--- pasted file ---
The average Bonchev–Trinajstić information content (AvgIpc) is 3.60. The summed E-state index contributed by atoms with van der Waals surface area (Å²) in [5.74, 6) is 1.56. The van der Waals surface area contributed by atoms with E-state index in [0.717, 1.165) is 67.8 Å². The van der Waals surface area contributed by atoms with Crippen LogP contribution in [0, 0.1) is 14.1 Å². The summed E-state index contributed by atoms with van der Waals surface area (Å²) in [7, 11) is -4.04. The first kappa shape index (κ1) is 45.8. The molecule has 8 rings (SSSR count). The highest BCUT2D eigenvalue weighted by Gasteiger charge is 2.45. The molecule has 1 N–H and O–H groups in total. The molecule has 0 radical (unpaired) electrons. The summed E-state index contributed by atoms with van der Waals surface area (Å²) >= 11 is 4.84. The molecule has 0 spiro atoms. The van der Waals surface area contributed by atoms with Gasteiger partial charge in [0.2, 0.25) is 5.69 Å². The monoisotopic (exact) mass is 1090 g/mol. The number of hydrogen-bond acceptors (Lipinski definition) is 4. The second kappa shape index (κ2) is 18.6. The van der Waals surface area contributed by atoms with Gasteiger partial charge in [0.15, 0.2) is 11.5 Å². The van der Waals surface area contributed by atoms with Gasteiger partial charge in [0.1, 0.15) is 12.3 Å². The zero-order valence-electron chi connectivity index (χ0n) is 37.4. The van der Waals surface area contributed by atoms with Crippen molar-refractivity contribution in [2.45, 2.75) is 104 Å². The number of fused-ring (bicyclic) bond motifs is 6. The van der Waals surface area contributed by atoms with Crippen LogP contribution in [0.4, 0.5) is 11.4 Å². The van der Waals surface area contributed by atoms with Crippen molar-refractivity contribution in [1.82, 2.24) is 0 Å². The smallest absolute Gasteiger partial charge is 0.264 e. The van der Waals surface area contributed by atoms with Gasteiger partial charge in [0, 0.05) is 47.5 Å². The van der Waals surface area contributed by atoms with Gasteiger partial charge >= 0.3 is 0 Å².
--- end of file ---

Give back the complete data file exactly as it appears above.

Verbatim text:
The average Bonchev–Trinajstić information content (AvgIpc) is 3.60. The summed E-state index contributed by atoms with van der Waals surface area (Å²) in [5.74, 6) is 1.56. The van der Waals surface area contributed by atoms with E-state index in [0.717, 1.165) is 67.8 Å². The van der Waals surface area contributed by atoms with Crippen LogP contribution in [0, 0.1) is 14.1 Å². The summed E-state index contributed by atoms with van der Waals surface area (Å²) in [7, 11) is -4.04. The first kappa shape index (κ1) is 45.8. The molecule has 8 rings (SSSR count). The highest BCUT2D eigenvalue weighted by Gasteiger charge is 2.45. The molecule has 1 N–H and O–H groups in total. The molecule has 0 radical (unpaired) electrons. The summed E-state index contributed by atoms with van der Waals surface area (Å²) >= 11 is 4.84. The molecule has 0 spiro atoms. The van der Waals surface area contributed by atoms with Gasteiger partial charge in [0.2, 0.25) is 5.69 Å². The monoisotopic (exact) mass is 1090 g/mol. The number of hydrogen-bond acceptors (Lipinski definition) is 4. The second kappa shape index (κ2) is 18.6. The van der Waals surface area contributed by atoms with Gasteiger partial charge in [0.15, 0.2) is 11.5 Å². The van der Waals surface area contributed by atoms with Gasteiger partial charge in [0.1, 0.15) is 12.3 Å². The zero-order valence-electron chi connectivity index (χ0n) is 37.4. The van der Waals surface area contributed by atoms with Crippen molar-refractivity contribution in [2.45, 2.75) is 104 Å². The number of fused-ring (bicyclic) bond motifs is 6. The van der Waals surface area contributed by atoms with Crippen LogP contribution in [0.4, 0.5) is 11.4 Å². The van der Waals surface area contributed by atoms with Crippen molar-refractivity contribution in [1.82, 2.24) is 0 Å². The smallest absolute Gasteiger partial charge is 0.264 e. The van der Waals surface area contributed by atoms with Gasteiger partial charge in [0, 0.05) is 47.5 Å². The van der Waals surface area contributed by atoms with Gasteiger partial charge >= 0.3 is 0 Å².